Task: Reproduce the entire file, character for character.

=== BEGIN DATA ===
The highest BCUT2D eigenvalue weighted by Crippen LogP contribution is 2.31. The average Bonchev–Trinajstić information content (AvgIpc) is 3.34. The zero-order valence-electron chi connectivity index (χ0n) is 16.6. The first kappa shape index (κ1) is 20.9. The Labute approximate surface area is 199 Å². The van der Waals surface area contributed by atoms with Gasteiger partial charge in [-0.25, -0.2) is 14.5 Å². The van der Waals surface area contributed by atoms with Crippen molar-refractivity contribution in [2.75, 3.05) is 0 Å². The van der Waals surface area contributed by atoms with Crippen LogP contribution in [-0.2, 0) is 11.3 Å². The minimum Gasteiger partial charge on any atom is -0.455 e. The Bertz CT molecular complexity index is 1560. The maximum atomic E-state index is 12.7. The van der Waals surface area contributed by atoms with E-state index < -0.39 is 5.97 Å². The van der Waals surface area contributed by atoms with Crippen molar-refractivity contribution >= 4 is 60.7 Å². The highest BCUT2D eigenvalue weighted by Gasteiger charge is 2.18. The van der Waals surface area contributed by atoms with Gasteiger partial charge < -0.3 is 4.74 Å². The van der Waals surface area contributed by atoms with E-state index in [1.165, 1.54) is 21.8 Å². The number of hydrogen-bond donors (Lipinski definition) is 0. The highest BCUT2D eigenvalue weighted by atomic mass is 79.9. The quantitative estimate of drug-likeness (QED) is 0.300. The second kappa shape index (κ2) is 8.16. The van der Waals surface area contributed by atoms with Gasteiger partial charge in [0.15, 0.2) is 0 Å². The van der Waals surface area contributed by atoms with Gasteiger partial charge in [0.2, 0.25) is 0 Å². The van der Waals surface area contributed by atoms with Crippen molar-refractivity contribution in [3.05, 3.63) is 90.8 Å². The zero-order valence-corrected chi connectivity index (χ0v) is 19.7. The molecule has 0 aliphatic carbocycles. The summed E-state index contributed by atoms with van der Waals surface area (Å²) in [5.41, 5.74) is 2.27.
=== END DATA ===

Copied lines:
The highest BCUT2D eigenvalue weighted by Crippen LogP contribution is 2.31. The average Bonchev–Trinajstić information content (AvgIpc) is 3.34. The zero-order valence-electron chi connectivity index (χ0n) is 16.6. The first kappa shape index (κ1) is 20.9. The Labute approximate surface area is 199 Å². The van der Waals surface area contributed by atoms with Gasteiger partial charge in [-0.25, -0.2) is 14.5 Å². The van der Waals surface area contributed by atoms with Crippen molar-refractivity contribution in [2.75, 3.05) is 0 Å². The van der Waals surface area contributed by atoms with Crippen LogP contribution in [-0.2, 0) is 11.3 Å². The minimum Gasteiger partial charge on any atom is -0.455 e. The Bertz CT molecular complexity index is 1560. The maximum atomic E-state index is 12.7. The van der Waals surface area contributed by atoms with E-state index < -0.39 is 5.97 Å². The van der Waals surface area contributed by atoms with Crippen molar-refractivity contribution >= 4 is 60.7 Å². The highest BCUT2D eigenvalue weighted by Gasteiger charge is 2.18. The van der Waals surface area contributed by atoms with Gasteiger partial charge < -0.3 is 4.74 Å². The van der Waals surface area contributed by atoms with E-state index in [1.165, 1.54) is 21.8 Å². The number of hydrogen-bond donors (Lipinski definition) is 0. The highest BCUT2D eigenvalue weighted by atomic mass is 79.9. The quantitative estimate of drug-likeness (QED) is 0.300. The second kappa shape index (κ2) is 8.16. The van der Waals surface area contributed by atoms with Gasteiger partial charge in [0.15, 0.2) is 0 Å². The van der Waals surface area contributed by atoms with Gasteiger partial charge in [0.2, 0.25) is 0 Å². The van der Waals surface area contributed by atoms with Crippen molar-refractivity contribution in [3.05, 3.63) is 90.8 Å². The zero-order valence-corrected chi connectivity index (χ0v) is 19.7. The molecule has 0 aliphatic carbocycles. The summed E-state index contributed by atoms with van der Waals surface area (Å²) in [5.41, 5.74) is 2.27.